News & Commentary

November 3, 2015

Frequent readers of OnLabor are familiar with the problem that arbitration clauses pose for the vindication of labor rights.  Over the weekend, the New York Times ran a two-part analysis of the effects of widespread arbitration clauses on the American justice system (Part I; Part II).  The article highlighted statements Judge Berle M. Schiller made criticizing the Supreme Court’s broad interpretation of the Federal Arbitration Act in an FLSA class-action case brought by an Applebee’s employee who was subject to an arbitration clause.  “To suggest that he had bargaining power because he could wait tables elsewhere ignores reality,” Judge Schiller wrote. He said the workers had to “chew on a distasteful dilemma” of whether to “give up certain rights or give up the job,” and called the current legal rules “lamentable” before enforcing the arbitration clause.

According to Part II, “more than 30 arbitrators said in interviews that the pressure to rule for the companies that give them business was real.”  The article related the story of Stefan M. Mason, an arbitrator who ruled against an employer in a $1.7 million discrimination suit.  After the suit, Mason was never hired to here an employment matter again.  In the article, Elizabeth Bartholet noted the ethical pressures that arbitrators sometimes face.  She recalled overhearing a conversation at a conference where two individuals complained about how one arbitrator nearly cost an arbitration firm its business. “It was a conference on ethics, if you can believe it,” Ms. Bartholet quipped.

Job applicants disclosing disabilities are 26% less likely to receive expressions of interest from employers, according to a study conducted by researchers at Rutgers and Syracuse.  The New York Times reported that the study in many ways replicated the methodology of others that examined race and gender discrimination in hiring.  The researchers created two resumes–one for a candidate with significant and relevant work experience and one for an applicant who graduated college a year ago.  For each resume, the researchers drafted three cover letters: one for an individual with no disability, one for an individual with a physical disability, and one for a candidate with Asperger’s syndrome.  Despite the disappointing prevalence of discrimination, the study did provide indications that the Americans with Disabilities Act has positive effects.  Discrimination against disabled job applicants was most prevalent among employers too small to fall within the statute’s ambit.  Employers under greater public scrutiny, such as publicly traded companies or federal contractors, showed significantly less instances of discrimination.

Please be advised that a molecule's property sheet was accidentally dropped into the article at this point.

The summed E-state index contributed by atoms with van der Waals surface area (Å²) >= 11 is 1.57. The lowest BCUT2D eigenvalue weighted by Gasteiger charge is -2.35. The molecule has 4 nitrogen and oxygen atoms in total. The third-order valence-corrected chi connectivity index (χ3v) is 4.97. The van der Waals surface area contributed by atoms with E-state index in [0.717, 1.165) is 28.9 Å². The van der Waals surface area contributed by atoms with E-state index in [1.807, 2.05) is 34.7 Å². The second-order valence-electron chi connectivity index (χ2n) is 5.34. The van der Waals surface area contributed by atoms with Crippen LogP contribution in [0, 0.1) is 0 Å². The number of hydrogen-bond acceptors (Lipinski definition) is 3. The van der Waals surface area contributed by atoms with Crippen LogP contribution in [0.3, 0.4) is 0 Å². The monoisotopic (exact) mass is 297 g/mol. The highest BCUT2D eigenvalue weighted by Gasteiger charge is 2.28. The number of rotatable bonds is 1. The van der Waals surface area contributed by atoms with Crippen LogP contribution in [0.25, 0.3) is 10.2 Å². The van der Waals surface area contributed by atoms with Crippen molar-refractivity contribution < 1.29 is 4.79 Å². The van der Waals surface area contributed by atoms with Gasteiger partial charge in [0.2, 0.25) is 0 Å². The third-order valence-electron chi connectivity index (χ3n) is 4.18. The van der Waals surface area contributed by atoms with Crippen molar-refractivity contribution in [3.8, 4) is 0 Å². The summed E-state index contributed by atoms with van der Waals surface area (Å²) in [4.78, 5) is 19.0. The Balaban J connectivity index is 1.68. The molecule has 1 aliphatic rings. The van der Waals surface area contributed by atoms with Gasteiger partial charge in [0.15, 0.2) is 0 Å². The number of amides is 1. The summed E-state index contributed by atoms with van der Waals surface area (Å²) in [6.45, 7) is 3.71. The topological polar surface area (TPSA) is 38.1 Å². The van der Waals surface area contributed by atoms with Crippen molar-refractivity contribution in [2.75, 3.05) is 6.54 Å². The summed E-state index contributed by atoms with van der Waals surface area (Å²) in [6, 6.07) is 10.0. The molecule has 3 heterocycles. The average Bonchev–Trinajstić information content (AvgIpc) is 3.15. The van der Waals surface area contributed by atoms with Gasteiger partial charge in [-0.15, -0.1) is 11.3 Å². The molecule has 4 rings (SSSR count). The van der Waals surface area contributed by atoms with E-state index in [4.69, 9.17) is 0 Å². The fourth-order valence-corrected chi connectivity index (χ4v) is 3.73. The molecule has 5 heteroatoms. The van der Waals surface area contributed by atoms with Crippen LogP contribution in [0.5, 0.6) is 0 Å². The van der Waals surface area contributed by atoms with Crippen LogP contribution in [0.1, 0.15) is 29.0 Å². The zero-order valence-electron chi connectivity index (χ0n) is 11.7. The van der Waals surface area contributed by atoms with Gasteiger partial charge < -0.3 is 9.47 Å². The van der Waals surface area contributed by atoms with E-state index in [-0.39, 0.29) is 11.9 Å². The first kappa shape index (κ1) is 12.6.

HEB, a grocery chain in Texas and one of the state’s largest private employers, is giving 15% of the company’s stock to qualifying employees, according to the New York Times.  Although the offering does not approach the employee-ownership levels of Publix or WinCo Foods–two majority employee-owned grocers–the retailer intends for the move to be seen at least partially as an attack on Walmart and other low-wage employers.  “We believe the race for the bottom cheapens the American experience. It’s bad for the country and bad for companies,” HEB President and COO Craig Boyan said. “We think there is great benefit in a more empowered, inspired, proud, trained work force.”

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